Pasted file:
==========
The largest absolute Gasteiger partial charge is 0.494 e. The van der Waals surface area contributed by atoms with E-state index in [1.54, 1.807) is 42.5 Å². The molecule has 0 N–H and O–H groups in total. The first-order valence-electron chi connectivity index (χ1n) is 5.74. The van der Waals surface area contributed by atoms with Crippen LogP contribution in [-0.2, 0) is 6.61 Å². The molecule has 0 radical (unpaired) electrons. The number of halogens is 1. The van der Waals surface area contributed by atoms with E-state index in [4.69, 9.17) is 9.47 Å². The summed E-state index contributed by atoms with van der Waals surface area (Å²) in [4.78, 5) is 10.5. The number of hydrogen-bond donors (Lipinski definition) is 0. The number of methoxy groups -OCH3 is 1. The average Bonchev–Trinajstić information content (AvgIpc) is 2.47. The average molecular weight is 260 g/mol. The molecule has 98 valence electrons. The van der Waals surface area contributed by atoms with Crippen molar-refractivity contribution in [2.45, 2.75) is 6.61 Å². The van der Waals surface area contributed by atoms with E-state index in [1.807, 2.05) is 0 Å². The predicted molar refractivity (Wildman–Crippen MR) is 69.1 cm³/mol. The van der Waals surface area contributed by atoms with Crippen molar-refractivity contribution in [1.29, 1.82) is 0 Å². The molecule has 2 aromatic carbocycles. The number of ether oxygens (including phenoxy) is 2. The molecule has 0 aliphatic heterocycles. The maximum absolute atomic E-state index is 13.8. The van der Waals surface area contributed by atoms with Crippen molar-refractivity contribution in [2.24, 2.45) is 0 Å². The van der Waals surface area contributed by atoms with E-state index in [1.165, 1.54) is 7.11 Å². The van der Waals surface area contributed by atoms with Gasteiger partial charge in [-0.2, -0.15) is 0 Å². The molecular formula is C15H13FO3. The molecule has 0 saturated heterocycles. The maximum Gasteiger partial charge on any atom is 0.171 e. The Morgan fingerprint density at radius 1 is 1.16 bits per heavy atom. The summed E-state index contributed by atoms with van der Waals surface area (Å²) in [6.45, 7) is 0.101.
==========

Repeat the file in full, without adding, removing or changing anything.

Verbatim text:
The largest absolute Gasteiger partial charge is 0.494 e. The van der Waals surface area contributed by atoms with E-state index in [1.54, 1.807) is 42.5 Å². The molecule has 0 N–H and O–H groups in total. The first-order valence-electron chi connectivity index (χ1n) is 5.74. The van der Waals surface area contributed by atoms with Crippen LogP contribution in [-0.2, 0) is 6.61 Å². The molecule has 0 radical (unpaired) electrons. The number of halogens is 1. The van der Waals surface area contributed by atoms with E-state index in [4.69, 9.17) is 9.47 Å². The summed E-state index contributed by atoms with van der Waals surface area (Å²) in [4.78, 5) is 10.5. The number of hydrogen-bond donors (Lipinski definition) is 0. The number of methoxy groups -OCH3 is 1. The average Bonchev–Trinajstić information content (AvgIpc) is 2.47. The average molecular weight is 260 g/mol. The molecule has 98 valence electrons. The van der Waals surface area contributed by atoms with Crippen molar-refractivity contribution in [2.45, 2.75) is 6.61 Å². The van der Waals surface area contributed by atoms with E-state index in [1.807, 2.05) is 0 Å². The predicted molar refractivity (Wildman–Crippen MR) is 69.1 cm³/mol. The van der Waals surface area contributed by atoms with Crippen molar-refractivity contribution in [1.29, 1.82) is 0 Å². The molecule has 2 aromatic carbocycles. The number of ether oxygens (including phenoxy) is 2. The molecule has 0 aliphatic heterocycles. The maximum absolute atomic E-state index is 13.8. The van der Waals surface area contributed by atoms with Crippen molar-refractivity contribution in [2.24, 2.45) is 0 Å². The van der Waals surface area contributed by atoms with E-state index in [1.165, 1.54) is 7.11 Å². The van der Waals surface area contributed by atoms with Gasteiger partial charge in [-0.2, -0.15) is 0 Å². The molecular formula is C15H13FO3. The molecule has 0 saturated heterocycles. The maximum Gasteiger partial charge on any atom is 0.171 e. The Morgan fingerprint density at radius 1 is 1.16 bits per heavy atom. The summed E-state index contributed by atoms with van der Waals surface area (Å²) in [6.45, 7) is 0.101.